Potential – 4/5

To me, it would take too much a complete overhaul to really make this game a masterpiece, but there’s still solid ground to make it one of the better dungeon crawlers on the market today. I wouldn’t be surprised at all to see a fifth class introduced to the game, as well as new content areas and multi-player games. I’d like to see some changes to the overall pace of combat, but that idea may be a bit too far-fetched to fathom at this point. Dungeon Hunter 4 can always fall back on being an easy to pick up game that is extremely appealing visually, as well as rewarding for the time spent playing — meaning any content they add that follows the current format will most likely succeed and be welcomed by the player community.

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I can’t help but wonder what the game would be like if the combat was a bit more like Eternity Warriors 3, a game that had a wonderful combat system, but could learn a thing or two from DH4 about graphics and content structure. Perhaps a “Dungeon Hunter Warriors of Eternity” game is in order? Probably not.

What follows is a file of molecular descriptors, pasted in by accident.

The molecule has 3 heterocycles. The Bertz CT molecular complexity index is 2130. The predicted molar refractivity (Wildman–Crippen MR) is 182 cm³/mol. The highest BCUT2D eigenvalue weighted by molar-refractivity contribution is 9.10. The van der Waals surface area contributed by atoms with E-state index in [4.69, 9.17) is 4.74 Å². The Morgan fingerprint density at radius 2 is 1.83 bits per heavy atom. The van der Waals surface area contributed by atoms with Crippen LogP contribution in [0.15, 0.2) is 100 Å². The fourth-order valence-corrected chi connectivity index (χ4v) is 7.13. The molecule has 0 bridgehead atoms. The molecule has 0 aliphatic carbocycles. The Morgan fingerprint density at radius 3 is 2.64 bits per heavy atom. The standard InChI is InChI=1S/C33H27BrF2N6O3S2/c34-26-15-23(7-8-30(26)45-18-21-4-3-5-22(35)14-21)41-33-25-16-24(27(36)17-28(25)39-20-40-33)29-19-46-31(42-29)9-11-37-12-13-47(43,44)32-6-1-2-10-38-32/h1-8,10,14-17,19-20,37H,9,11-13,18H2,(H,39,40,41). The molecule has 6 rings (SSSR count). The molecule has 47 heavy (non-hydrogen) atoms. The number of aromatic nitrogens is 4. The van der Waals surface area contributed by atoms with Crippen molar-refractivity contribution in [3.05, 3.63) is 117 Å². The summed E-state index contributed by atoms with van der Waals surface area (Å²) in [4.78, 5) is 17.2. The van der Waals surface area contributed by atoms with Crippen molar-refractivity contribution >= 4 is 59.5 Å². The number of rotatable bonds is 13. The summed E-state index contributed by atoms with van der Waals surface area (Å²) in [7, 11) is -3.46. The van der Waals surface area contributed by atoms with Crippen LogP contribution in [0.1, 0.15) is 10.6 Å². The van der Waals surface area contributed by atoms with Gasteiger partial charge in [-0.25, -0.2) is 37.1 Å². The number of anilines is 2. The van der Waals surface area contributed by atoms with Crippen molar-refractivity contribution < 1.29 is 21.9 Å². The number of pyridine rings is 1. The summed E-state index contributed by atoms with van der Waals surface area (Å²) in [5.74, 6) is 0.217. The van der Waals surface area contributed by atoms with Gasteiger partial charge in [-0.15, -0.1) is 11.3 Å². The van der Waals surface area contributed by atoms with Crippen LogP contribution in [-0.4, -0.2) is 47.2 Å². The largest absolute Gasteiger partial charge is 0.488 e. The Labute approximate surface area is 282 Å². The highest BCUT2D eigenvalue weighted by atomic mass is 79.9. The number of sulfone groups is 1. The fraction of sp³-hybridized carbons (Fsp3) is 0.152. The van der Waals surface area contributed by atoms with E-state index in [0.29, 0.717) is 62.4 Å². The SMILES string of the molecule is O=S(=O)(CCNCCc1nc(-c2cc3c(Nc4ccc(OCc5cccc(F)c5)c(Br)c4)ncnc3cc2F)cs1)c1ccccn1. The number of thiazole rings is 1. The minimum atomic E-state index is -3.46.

Verdict – 4/5

A constant feeling of moving forward, mixed with the ability to go back and re-play old content whenever you’d like – and a variety of reasons to do so – is a really great thing to have in any game. I can’t think of a reason any RPG fan wouldn’t want to try out DH4, it’s free, and a really great game overall. One thing I’m now convinced of, is that all of the aspects of a perfect dungeon crawler are out there, but there not in the same game just yet. Dungeon Hunter 4 has shown me new heights for a game of this genre visually, and also offers a fantastic story-line progression.

Click here to check out Dungeon Hunter 4 on the Google Play Store!

Click here to check out Dungeon Hunter 4 on the Apple App Store!

Have you played DH4 yet? What did you think of the game, and the review? Post your comments below!

Review overview
Visuals
Gameplay
Replay Value
Potential